In my limited experience, Tamil films are sometimes more adventurous in their camerawork and use of effects – and, at the same time, somehow more ‘realist’, more ‘connected’ to local culture than their Hindi counterparts. Biriyani demonstrates this with a startling array of devices including motion capture, animation, references to social media technologies etc. The central characters are seemingly more wealthy than most of their audience given their lifestyle, but even so they don’t seem so divorced from mainstream Tamil culture. I was struck in the second half of the film how the plot developed so that a whole network of friends came to the aid of the central character played by Karthi – rather in the way of the group in a ‘new Bollywood’ film like Rang De Basanti.

One scene in particular highlighted the overall difference between Biriyani and many Hindi films. This was a song and dance sequence which appeared in the middle of a chase and involved a flash mob dancing on the platform of a Chennai railway station. I need to see the sequence again but as I understand it, it provided a new clue in unravelling the mystery, a different pleasure in enjoying the song and dance performance and a tribute to a local star (the object of the flash mob). All this gave the impression of being seamlessly shot in a public place with passengers looking on.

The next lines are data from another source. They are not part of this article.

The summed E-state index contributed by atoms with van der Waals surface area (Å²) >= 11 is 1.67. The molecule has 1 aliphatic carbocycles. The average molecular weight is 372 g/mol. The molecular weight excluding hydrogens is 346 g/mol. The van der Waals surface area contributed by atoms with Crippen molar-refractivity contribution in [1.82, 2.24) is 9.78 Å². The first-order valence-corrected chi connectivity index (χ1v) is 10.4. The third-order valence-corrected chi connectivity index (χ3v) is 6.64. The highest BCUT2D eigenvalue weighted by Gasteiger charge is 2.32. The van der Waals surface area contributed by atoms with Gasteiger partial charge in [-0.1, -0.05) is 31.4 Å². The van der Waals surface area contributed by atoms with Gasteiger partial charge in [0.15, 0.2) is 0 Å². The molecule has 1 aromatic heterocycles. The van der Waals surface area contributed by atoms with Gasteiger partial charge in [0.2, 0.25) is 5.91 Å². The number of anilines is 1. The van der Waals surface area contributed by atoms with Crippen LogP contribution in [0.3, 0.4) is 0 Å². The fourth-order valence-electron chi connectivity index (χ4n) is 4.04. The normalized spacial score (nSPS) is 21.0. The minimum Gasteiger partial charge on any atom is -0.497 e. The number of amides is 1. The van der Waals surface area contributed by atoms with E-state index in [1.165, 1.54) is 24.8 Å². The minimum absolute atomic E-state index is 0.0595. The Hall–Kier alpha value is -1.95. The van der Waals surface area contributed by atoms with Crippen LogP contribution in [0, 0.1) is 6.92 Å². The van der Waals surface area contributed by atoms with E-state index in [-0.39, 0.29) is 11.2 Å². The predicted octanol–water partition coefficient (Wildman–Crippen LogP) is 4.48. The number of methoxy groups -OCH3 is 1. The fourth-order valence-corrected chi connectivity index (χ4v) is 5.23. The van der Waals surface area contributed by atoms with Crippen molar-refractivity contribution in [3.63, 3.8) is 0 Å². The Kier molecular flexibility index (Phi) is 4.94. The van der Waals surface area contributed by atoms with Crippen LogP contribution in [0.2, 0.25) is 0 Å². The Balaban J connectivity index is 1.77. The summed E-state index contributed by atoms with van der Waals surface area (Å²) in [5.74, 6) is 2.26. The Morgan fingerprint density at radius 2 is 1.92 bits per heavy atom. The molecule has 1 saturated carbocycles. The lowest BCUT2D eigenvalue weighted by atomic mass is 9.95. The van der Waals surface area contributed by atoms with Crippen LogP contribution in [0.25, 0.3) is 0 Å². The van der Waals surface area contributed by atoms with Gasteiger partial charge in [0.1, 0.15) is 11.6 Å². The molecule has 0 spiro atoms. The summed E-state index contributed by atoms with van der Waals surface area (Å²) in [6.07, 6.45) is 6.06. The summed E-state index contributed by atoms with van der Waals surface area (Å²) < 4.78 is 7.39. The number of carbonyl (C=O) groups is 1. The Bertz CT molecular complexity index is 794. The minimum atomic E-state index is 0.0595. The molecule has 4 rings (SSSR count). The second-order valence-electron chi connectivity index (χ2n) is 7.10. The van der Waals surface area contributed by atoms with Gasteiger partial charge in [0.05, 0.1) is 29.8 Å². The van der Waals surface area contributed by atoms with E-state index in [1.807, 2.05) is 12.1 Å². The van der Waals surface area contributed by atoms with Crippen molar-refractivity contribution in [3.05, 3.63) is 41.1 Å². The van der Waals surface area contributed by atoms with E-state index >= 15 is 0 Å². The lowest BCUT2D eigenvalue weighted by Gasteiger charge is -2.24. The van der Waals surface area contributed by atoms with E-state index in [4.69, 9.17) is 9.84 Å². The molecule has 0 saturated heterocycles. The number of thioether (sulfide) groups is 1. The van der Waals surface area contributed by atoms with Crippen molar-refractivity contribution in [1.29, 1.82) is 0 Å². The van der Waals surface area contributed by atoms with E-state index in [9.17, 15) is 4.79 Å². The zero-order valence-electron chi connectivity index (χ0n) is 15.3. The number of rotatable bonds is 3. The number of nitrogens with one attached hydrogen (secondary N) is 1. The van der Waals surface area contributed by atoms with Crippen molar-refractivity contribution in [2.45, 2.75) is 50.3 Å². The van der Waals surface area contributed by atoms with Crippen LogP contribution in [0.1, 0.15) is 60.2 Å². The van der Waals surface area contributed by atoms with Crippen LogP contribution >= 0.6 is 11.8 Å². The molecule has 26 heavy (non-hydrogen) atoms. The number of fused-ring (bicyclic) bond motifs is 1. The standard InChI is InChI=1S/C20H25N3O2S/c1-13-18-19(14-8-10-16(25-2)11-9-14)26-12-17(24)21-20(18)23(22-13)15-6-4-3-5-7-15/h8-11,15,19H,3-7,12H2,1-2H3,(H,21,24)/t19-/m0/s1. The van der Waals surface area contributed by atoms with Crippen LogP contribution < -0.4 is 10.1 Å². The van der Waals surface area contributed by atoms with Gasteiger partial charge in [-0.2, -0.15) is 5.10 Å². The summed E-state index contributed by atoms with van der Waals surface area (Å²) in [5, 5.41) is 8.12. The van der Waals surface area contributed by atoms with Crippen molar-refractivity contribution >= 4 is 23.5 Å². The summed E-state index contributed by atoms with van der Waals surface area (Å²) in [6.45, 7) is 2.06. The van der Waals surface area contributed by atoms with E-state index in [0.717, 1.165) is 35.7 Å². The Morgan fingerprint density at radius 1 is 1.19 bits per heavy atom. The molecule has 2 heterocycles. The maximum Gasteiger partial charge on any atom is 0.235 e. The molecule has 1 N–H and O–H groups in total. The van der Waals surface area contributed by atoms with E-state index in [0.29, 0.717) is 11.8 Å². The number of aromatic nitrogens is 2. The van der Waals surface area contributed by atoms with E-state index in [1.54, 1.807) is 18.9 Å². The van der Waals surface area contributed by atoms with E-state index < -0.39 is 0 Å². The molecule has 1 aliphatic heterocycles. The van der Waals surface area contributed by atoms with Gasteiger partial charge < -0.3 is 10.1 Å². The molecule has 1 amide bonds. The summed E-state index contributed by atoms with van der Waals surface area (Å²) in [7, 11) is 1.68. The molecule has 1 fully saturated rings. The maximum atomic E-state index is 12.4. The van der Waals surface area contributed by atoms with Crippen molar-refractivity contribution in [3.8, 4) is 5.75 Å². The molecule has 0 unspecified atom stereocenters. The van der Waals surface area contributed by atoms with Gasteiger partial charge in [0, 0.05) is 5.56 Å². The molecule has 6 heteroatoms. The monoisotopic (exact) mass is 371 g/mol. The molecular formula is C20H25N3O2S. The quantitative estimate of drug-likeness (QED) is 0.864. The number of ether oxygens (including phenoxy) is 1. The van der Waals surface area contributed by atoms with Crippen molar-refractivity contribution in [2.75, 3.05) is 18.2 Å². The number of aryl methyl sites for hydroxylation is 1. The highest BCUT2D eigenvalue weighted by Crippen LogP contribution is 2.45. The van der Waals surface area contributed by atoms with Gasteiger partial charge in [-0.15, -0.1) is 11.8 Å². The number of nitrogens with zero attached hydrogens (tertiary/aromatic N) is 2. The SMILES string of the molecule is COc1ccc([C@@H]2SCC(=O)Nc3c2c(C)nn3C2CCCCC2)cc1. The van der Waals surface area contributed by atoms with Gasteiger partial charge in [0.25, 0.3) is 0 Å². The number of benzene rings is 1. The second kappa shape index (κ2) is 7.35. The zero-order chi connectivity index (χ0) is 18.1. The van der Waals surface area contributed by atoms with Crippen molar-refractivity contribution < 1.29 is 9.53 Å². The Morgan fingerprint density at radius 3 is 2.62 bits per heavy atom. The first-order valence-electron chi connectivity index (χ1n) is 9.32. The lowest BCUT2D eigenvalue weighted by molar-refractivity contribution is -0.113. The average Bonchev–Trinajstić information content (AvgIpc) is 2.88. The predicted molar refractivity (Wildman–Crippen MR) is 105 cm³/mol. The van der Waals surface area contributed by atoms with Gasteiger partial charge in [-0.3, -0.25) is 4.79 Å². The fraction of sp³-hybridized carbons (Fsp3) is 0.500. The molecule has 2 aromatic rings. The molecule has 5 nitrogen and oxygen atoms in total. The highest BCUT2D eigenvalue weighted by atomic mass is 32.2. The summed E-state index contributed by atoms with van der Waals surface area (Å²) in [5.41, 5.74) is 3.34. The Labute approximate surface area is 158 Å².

Overall, I found the film entertaining even if I didn’t enjoy most of the drinking and sexist jokes. I can see that some audiences would find the film too ‘tricksy’ in the way the plot is handled re the mystery (which also involves a supposed corruption investigation). The script cleverly uses references to the Hollywood hit comedy Hangover and also seeds clues and ‘pre-echoes’ of what might happen later, almost like a Hitchcock thriller.